Tackling Plastic Packaging: Sustainable Solutions

    Packaging plays an essential role in delivering products to our consumers. Product protection, consumer safety, ease of use, and communication of safety and use information to consumers are just some of the critical functions packaging delivers. As we work to ensure our packaging delivers against key performance criteria, we also seek to drive greater circularity of our packaging at end of life and are working towards 100% recyclable or reusable packaging.

    Plastic is one of the materials used in our packaging. Plastic packaging can deliver meaningful benefits in terms of material reductions, product protection, and reductions in greenhouse gas emissions from transportation. Plastic waste in our environment is a serious problem, especially when it ends up in our rivers and oceans. It’s a complex global challenge that requires a comprehensive, collaborative approach across the entire plastics lifecycle. Addressing this challenge and driving greater circularity for plastics will require collaboration across multiple stakeholders including industry, governments, civil society, and academics.

    At P&G, we take our stewardship obligations for plastics packaging seriously and as we advance our packaging efforts, we are guided by the following principles:

    We are guided by science and life cycle thinking – recognizing the need to look at lifecycle impacts of material choices to help inform our design decisions

    We are guided by the waste management hierarchy and seek first to reduce, reuse, and recycle as part of our materials management process

    Collaboration – we acknowledge that the size and scale of the challenges in front of us will require us to collaborate with others to drive impacts at scale

    P&G Perspectives

    Compostable Packaging

  • P&G does not include compostable or biodegradable packaging in our goals. We understand that there are issues with consumer access to facilities that can properly treat compostable packaging and that these materials are potentially contaminants to the established recycling streams for plastics. Our objective is to help enable a circular economy through reuse and recycling of packaging.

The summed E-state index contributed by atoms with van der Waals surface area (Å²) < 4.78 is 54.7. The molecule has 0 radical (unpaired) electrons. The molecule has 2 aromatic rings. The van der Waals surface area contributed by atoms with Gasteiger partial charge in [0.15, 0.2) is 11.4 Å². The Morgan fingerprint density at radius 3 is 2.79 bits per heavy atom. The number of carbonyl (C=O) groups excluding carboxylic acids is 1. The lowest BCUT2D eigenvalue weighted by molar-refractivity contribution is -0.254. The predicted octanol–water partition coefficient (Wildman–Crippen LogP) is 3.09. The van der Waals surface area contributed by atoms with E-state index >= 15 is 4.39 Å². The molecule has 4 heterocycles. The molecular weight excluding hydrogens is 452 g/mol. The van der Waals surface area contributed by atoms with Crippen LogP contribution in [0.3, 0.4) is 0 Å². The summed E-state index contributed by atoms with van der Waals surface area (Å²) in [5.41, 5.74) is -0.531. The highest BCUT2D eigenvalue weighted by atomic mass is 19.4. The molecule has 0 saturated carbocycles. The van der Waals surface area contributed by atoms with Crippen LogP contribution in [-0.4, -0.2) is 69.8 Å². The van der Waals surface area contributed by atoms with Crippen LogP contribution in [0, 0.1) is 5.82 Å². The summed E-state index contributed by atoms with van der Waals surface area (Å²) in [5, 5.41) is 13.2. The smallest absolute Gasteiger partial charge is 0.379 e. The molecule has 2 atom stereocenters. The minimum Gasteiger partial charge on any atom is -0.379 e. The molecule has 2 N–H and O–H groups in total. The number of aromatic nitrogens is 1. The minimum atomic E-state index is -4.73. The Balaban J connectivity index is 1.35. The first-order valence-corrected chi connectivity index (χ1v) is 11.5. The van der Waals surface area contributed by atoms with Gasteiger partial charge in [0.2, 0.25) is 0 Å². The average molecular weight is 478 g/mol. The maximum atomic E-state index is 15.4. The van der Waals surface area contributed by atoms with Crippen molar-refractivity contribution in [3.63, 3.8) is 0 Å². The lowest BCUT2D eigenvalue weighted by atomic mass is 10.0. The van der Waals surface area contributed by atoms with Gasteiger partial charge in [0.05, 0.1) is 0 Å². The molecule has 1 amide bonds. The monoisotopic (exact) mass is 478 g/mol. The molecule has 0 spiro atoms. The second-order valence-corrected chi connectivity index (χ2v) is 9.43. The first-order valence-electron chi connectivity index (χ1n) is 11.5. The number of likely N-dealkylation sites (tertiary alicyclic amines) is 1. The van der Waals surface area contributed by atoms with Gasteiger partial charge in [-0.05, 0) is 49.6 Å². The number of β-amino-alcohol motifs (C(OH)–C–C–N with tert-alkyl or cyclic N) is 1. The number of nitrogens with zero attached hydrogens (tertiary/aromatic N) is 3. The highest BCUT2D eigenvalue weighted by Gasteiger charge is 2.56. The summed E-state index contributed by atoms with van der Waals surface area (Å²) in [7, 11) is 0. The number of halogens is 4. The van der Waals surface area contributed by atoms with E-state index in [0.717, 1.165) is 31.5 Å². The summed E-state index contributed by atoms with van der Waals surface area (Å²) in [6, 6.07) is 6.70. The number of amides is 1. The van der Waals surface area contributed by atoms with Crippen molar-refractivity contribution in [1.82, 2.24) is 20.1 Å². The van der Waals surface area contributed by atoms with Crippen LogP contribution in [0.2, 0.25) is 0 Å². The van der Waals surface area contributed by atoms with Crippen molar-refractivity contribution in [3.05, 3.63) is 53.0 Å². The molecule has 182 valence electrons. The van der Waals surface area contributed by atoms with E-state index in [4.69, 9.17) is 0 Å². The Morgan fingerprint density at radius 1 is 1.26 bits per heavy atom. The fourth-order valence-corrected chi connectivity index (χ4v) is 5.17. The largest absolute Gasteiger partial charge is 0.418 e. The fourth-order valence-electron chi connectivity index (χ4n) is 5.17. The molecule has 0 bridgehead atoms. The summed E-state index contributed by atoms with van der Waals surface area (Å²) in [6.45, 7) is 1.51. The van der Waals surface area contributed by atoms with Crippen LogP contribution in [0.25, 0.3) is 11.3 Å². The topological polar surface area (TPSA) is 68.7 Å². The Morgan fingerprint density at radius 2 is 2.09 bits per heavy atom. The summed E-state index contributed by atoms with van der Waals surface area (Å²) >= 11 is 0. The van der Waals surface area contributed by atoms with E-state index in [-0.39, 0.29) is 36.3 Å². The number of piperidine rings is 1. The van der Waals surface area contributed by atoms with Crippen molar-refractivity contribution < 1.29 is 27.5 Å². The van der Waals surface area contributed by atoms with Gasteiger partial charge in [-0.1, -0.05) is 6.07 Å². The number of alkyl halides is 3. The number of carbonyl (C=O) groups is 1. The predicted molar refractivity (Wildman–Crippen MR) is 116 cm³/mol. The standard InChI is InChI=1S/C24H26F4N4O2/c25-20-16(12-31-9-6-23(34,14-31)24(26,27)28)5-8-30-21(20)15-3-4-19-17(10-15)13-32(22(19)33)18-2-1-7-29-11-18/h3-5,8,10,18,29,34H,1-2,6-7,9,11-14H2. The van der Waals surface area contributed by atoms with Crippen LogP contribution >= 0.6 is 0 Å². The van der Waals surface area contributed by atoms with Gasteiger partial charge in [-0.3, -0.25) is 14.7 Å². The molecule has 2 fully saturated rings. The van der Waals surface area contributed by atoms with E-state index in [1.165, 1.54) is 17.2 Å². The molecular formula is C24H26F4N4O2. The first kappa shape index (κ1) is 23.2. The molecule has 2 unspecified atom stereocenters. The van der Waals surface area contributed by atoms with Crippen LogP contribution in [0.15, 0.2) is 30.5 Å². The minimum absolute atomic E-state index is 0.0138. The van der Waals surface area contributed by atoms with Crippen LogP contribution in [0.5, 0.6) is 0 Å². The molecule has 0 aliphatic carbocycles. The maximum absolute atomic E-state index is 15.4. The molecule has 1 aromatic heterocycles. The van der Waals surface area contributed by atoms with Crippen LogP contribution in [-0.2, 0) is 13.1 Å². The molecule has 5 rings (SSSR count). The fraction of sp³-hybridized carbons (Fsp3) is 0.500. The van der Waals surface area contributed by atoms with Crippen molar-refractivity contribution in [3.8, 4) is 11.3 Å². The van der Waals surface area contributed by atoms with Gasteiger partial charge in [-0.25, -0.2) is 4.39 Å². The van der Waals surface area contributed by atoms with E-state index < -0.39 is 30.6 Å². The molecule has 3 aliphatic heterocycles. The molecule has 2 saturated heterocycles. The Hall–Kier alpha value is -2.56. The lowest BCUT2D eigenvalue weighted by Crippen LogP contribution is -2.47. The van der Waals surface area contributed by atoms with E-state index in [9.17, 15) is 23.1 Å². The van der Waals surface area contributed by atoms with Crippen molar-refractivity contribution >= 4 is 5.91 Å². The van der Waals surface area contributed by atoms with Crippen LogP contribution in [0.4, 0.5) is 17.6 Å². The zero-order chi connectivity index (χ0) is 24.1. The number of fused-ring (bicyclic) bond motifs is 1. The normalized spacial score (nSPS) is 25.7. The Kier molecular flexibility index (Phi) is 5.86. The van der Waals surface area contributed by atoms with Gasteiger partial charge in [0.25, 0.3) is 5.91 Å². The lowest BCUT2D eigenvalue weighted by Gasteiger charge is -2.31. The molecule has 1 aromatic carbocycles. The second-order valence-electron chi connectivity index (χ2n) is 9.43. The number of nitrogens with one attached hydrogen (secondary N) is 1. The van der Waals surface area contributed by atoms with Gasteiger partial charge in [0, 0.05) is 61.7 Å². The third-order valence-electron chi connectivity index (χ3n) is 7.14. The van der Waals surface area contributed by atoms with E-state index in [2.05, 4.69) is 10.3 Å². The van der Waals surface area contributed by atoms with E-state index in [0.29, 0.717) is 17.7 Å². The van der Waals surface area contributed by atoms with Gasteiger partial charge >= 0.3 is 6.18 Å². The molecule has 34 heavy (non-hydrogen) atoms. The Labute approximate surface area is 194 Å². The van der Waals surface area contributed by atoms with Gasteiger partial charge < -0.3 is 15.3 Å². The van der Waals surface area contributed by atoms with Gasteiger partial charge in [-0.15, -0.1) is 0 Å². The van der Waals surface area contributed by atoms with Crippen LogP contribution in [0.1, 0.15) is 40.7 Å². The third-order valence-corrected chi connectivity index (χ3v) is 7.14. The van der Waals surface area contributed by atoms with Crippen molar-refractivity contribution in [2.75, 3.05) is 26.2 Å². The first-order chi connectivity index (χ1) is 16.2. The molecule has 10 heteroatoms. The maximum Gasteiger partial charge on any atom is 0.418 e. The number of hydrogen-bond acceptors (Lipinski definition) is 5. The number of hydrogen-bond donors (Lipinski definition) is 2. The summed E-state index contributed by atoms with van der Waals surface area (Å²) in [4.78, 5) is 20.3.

• Extended Producer Responsibility (EPR)

  • Extended Producer Responsibility (EPR) for packaging can accelerate progress toward a circular economy and provide support for recycling when optimally designed systems are in place for a given market. P&G has endorsed the Packaging EPR principles in the Consumer Goods Forum’s “Building a Circular Economy for Packaging: A View from the Consumer Goods Industry on Optimal Extended Producer Responsibility.”
    Learn more about CGF’s Packaging EPR Principles
  • Definition of “recyclable”

  • P&G considers packaging to be recyclable if there is at-scale collection, sorting, processing, and end markets for the material and format in at least one geography. We do not consider waste to energy and conversion to fuels as suitable end markets to satisfy this definition.
  • UN Treaty to Address Plastic Pollution

  • P&G believes a binding international treaty to address plastic pollution is a needed and an important step to accelerate global progress on plastic pollution.  P&G signed the Business Call for a UN Treaty on Plastic Pollution and is pleased that the UN has begun treaty negotiations.

    As outlined in the Business Call to Action, we believe the treaty should include:

    1. Harmonizing regulatory standards and common definitions across markets
    2. Mandating the development of national targets and action plans
    3. Defining common reporting metrics and methodologies across the plastic value chain
    4. Supporting innovation and infrastructure development in key markets

    As negotiations proceed, P&G plans to maintain our focus on driving progress toward our plastic goals, which we believe align with the higher-level objectives of a UN Treaty.  These actions include:

    • Participating in World Wildlife Fund’s (WWF) Resource Plastic effort to develop a more standard methodology for tracking and reporting plastic usage.
    • Supporting a number of initiatives to demonstrate effective approaches to reduce plastic leakage into the environment and drive greater circularity, like Circulate Capital, the Alliance to End Plastic Waste, and the Closed Loop Fund.
    • Innovating to create new solutions to address system-wide challenges and seeking pathways to scale them. This includes efforts like HolyGrail2.0 and a new recycling technology being commercialized by Purecycle.
    • Driving progress toward our goals of having 100% of our consumer packaging designed to be recyclable or reusable and to reduce our use of virgin petroleum plastic in our consumer packaging by 50%.

    For more information on our partnerships around the globe to help reduce, reuse, and recycle plastic, please visit,
    Mapping our impact | Procter & Gamble (pg.com).

  • P&G Efforts

    Driving greater circularity in plastic packaging is fundamentally a system challenge that will require collaboration across industry, governments, civil society, and academics. As we advance our efforts, we focus on 5 key areas:

    • Package Design

      P&G has been focused on optimizing the design of our packaging for over a decade:
      • Between 2010 -2020 we reduced packaging per consumer use by over 12% - resulting in a material avoidance of over 200,000 metric tons